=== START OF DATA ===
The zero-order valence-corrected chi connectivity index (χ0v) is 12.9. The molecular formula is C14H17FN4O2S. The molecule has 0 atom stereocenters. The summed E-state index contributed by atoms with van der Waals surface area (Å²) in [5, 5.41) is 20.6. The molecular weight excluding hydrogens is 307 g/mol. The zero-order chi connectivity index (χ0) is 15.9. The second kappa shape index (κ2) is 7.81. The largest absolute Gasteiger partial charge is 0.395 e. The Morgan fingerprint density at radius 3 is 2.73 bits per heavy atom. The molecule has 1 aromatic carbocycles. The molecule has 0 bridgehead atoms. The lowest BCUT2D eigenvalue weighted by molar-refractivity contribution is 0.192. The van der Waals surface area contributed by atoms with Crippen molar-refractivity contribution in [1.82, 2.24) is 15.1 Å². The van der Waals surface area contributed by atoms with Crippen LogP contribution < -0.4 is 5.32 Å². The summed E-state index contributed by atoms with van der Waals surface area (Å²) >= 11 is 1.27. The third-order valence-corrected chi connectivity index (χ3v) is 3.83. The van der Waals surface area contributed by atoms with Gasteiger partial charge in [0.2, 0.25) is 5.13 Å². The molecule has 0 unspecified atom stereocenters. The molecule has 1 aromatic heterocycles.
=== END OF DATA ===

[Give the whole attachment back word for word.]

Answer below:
The zero-order valence-corrected chi connectivity index (χ0v) is 12.9. The molecular formula is C14H17FN4O2S. The molecule has 0 atom stereocenters. The summed E-state index contributed by atoms with van der Waals surface area (Å²) in [5, 5.41) is 20.6. The molecular weight excluding hydrogens is 307 g/mol. The zero-order chi connectivity index (χ0) is 15.9. The second kappa shape index (κ2) is 7.81. The largest absolute Gasteiger partial charge is 0.395 e. The Morgan fingerprint density at radius 3 is 2.73 bits per heavy atom. The molecule has 1 aromatic carbocycles. The molecule has 0 bridgehead atoms. The lowest BCUT2D eigenvalue weighted by molar-refractivity contribution is 0.192. The van der Waals surface area contributed by atoms with Crippen molar-refractivity contribution in [1.82, 2.24) is 15.1 Å². The van der Waals surface area contributed by atoms with Crippen LogP contribution < -0.4 is 5.32 Å². The summed E-state index contributed by atoms with van der Waals surface area (Å²) >= 11 is 1.27. The third-order valence-corrected chi connectivity index (χ3v) is 3.83. The van der Waals surface area contributed by atoms with Gasteiger partial charge in [0.2, 0.25) is 5.13 Å². The molecule has 0 unspecified atom stereocenters. The molecule has 1 aromatic heterocycles.